Abnormally increased protein kinase activity due to mutations in the leucine-rich repeat kinase 2 (LRRK2) gene is the cause of Parkinson’s (PD) in about 3 to 4% of people with Parkinson's, however researchers have found that most people with Parkinson's do not carry the LRRK2 mutations, which has raised the question of whether LRRK2 therapies might work for others with Parkinson's.

In this study, researchers showed that in brain tissue from individuals with idiopathic PD (of no known cause), LRRK2 kinase activity was higher in vulnerable neurons. The authors proposed that oxidative stress involving alpha-synuclein and mitochondrial impairment activates the LRRK2 kinase activity and that this caused neuron degeneration in the brains of these individuals. Thus, it was concluded that activation of LRRK2 kinase activity, independent of mutations, contributes to the biological mechanisms that lead to  idiopathic PD, suggesting that LRRK2 kinase inhibitors may also be useful for treating both idiopathic Parkinson's and people carrying LRRK2 mutations.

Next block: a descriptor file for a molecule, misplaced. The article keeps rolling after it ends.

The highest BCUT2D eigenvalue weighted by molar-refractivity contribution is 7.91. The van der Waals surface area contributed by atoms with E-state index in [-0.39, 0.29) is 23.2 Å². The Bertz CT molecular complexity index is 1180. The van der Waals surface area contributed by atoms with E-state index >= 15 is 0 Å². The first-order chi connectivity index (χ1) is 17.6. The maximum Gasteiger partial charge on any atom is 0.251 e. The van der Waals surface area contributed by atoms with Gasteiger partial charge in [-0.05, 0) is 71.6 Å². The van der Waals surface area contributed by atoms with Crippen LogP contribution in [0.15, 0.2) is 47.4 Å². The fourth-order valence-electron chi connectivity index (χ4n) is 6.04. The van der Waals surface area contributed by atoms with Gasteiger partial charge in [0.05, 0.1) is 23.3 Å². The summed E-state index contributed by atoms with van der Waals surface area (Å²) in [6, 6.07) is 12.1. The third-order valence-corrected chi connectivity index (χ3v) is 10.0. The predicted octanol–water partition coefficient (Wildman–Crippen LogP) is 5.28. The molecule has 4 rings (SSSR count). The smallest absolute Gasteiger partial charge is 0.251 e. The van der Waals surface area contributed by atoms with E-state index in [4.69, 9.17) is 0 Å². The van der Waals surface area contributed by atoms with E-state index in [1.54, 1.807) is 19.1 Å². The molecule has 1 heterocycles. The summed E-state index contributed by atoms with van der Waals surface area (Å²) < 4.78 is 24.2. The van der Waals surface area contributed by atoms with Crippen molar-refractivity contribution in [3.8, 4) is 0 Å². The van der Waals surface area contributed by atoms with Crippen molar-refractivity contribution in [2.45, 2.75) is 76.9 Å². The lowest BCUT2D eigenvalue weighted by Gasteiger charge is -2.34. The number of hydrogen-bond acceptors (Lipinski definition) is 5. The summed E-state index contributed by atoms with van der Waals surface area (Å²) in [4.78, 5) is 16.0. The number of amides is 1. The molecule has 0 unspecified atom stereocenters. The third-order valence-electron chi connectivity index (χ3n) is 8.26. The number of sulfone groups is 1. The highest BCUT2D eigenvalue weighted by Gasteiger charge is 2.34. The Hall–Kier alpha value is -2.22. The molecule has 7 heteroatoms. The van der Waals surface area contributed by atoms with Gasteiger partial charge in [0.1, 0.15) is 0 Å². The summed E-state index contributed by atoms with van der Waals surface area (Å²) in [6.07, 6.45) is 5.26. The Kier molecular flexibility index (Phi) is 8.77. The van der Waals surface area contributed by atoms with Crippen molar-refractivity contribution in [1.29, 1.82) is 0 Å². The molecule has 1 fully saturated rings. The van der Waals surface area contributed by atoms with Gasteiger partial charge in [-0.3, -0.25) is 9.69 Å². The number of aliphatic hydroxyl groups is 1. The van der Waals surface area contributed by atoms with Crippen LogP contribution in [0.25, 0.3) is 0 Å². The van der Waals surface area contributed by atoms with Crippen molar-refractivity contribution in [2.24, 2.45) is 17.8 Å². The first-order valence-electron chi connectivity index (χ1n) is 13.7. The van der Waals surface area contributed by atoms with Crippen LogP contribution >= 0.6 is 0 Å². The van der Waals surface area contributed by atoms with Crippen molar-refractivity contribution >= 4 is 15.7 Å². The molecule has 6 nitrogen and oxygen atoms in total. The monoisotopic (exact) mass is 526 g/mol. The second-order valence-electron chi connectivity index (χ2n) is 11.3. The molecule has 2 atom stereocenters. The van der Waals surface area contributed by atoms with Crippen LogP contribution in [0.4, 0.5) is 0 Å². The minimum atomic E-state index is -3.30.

"Our work suggests that the LRRK2-targeted treatments that are being developed for the three percent of Parkinson's patients with LRRK2 mutations may be useful for people without mutations. It's an exciting time for those affected by Parkinson's; disease-modifying therapies are on the horizon," said lead author J. Timothy Greenamyre, MD, PhD, of the Pittsburgh Institute for Neurodegenerative Diseases and the University of Pittsburgh.

The fact that there are a variety of selective LRRK2 kinase inhibitors even for the relatively small number of cases, reflects the interest by the pharmaceutical industry in target-specific therapeutics for PD. 

Read the full paper here: http://stm.sciencemag.org/content/10/451/eaar5429 Roberto Di Maio et al.